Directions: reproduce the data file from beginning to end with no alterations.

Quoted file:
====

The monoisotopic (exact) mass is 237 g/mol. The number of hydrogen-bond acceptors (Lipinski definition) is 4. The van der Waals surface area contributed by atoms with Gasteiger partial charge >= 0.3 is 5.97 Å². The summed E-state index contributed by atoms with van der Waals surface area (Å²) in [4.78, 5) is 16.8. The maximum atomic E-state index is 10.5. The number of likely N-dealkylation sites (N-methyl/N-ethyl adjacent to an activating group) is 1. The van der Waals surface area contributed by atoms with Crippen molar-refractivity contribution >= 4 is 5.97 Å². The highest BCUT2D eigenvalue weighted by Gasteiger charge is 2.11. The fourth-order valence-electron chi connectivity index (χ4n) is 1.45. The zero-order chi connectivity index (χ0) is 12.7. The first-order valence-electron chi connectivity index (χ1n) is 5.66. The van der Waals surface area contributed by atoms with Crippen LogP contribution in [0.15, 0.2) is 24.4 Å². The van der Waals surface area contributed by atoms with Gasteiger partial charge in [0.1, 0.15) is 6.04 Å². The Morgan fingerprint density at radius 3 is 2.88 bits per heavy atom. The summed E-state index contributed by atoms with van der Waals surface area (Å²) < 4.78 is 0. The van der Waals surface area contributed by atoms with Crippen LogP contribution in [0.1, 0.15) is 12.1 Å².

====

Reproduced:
The monoisotopic (exact) mass is 237 g/mol. The number of hydrogen-bond acceptors (Lipinski definition) is 4. The van der Waals surface area contributed by atoms with Gasteiger partial charge >= 0.3 is 5.97 Å². The summed E-state index contributed by atoms with van der Waals surface area (Å²) in [4.78, 5) is 16.8. The maximum atomic E-state index is 10.5. The number of likely N-dealkylation sites (N-methyl/N-ethyl adjacent to an activating group) is 1. The van der Waals surface area contributed by atoms with Crippen molar-refractivity contribution >= 4 is 5.97 Å². The highest BCUT2D eigenvalue weighted by Gasteiger charge is 2.11. The fourth-order valence-electron chi connectivity index (χ4n) is 1.45. The zero-order chi connectivity index (χ0) is 12.7. The first-order valence-electron chi connectivity index (χ1n) is 5.66. The van der Waals surface area contributed by atoms with Crippen LogP contribution in [0.15, 0.2) is 24.4 Å². The van der Waals surface area contributed by atoms with Gasteiger partial charge in [0.1, 0.15) is 6.04 Å². The Morgan fingerprint density at radius 3 is 2.88 bits per heavy atom. The summed E-state index contributed by atoms with van der Waals surface area (Å²) < 4.78 is 0. The van der Waals surface area contributed by atoms with Crippen LogP contribution in [0.1, 0.15) is 12.1 Å².